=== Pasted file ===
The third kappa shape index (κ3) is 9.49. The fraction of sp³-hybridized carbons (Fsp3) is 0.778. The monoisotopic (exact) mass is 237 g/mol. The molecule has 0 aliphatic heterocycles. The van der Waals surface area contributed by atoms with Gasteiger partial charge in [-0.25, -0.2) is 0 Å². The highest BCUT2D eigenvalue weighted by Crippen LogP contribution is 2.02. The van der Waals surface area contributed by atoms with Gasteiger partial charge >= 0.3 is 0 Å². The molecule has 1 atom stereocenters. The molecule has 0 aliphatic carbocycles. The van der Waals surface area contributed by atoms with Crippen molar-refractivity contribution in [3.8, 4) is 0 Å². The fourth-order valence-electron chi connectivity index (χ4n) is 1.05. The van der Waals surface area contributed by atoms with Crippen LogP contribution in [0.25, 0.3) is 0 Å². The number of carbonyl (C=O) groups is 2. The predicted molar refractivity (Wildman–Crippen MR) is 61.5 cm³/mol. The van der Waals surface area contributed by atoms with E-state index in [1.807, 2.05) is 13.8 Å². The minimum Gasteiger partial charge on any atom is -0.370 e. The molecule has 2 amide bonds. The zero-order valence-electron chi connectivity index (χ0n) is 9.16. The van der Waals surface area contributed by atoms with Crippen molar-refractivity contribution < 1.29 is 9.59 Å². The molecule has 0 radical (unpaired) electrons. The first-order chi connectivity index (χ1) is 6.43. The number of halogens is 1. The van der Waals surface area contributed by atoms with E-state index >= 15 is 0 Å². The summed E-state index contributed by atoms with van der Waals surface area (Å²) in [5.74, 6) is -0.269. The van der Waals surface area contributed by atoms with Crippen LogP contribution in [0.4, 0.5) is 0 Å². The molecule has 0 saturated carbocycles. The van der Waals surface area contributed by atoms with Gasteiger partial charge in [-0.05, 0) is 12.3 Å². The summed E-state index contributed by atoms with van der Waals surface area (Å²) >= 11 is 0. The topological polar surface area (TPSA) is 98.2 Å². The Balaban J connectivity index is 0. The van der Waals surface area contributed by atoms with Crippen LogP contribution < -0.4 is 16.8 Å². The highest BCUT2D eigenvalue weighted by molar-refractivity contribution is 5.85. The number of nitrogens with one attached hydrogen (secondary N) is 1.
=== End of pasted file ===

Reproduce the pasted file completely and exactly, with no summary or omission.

The third kappa shape index (κ3) is 9.49. The fraction of sp³-hybridized carbons (Fsp3) is 0.778. The monoisotopic (exact) mass is 237 g/mol. The molecule has 0 aliphatic heterocycles. The van der Waals surface area contributed by atoms with Gasteiger partial charge in [-0.25, -0.2) is 0 Å². The highest BCUT2D eigenvalue weighted by Crippen LogP contribution is 2.02. The van der Waals surface area contributed by atoms with Gasteiger partial charge >= 0.3 is 0 Å². The molecule has 1 atom stereocenters. The molecule has 0 aliphatic carbocycles. The van der Waals surface area contributed by atoms with Crippen molar-refractivity contribution in [3.8, 4) is 0 Å². The fourth-order valence-electron chi connectivity index (χ4n) is 1.05. The van der Waals surface area contributed by atoms with Crippen LogP contribution in [0.25, 0.3) is 0 Å². The number of carbonyl (C=O) groups is 2. The predicted molar refractivity (Wildman–Crippen MR) is 61.5 cm³/mol. The van der Waals surface area contributed by atoms with E-state index in [1.807, 2.05) is 13.8 Å². The minimum Gasteiger partial charge on any atom is -0.370 e. The molecule has 2 amide bonds. The zero-order valence-electron chi connectivity index (χ0n) is 9.16. The van der Waals surface area contributed by atoms with Crippen molar-refractivity contribution < 1.29 is 9.59 Å². The molecule has 0 radical (unpaired) electrons. The first-order chi connectivity index (χ1) is 6.43. The number of halogens is 1. The van der Waals surface area contributed by atoms with E-state index >= 15 is 0 Å². The summed E-state index contributed by atoms with van der Waals surface area (Å²) in [5.74, 6) is -0.269. The van der Waals surface area contributed by atoms with Crippen LogP contribution in [0.4, 0.5) is 0 Å². The molecule has 0 saturated carbocycles. The van der Waals surface area contributed by atoms with Gasteiger partial charge in [-0.05, 0) is 12.3 Å². The summed E-state index contributed by atoms with van der Waals surface area (Å²) >= 11 is 0. The topological polar surface area (TPSA) is 98.2 Å². The Balaban J connectivity index is 0. The van der Waals surface area contributed by atoms with Crippen LogP contribution < -0.4 is 16.8 Å². The highest BCUT2D eigenvalue weighted by molar-refractivity contribution is 5.85. The number of nitrogens with one attached hydrogen (secondary N) is 1.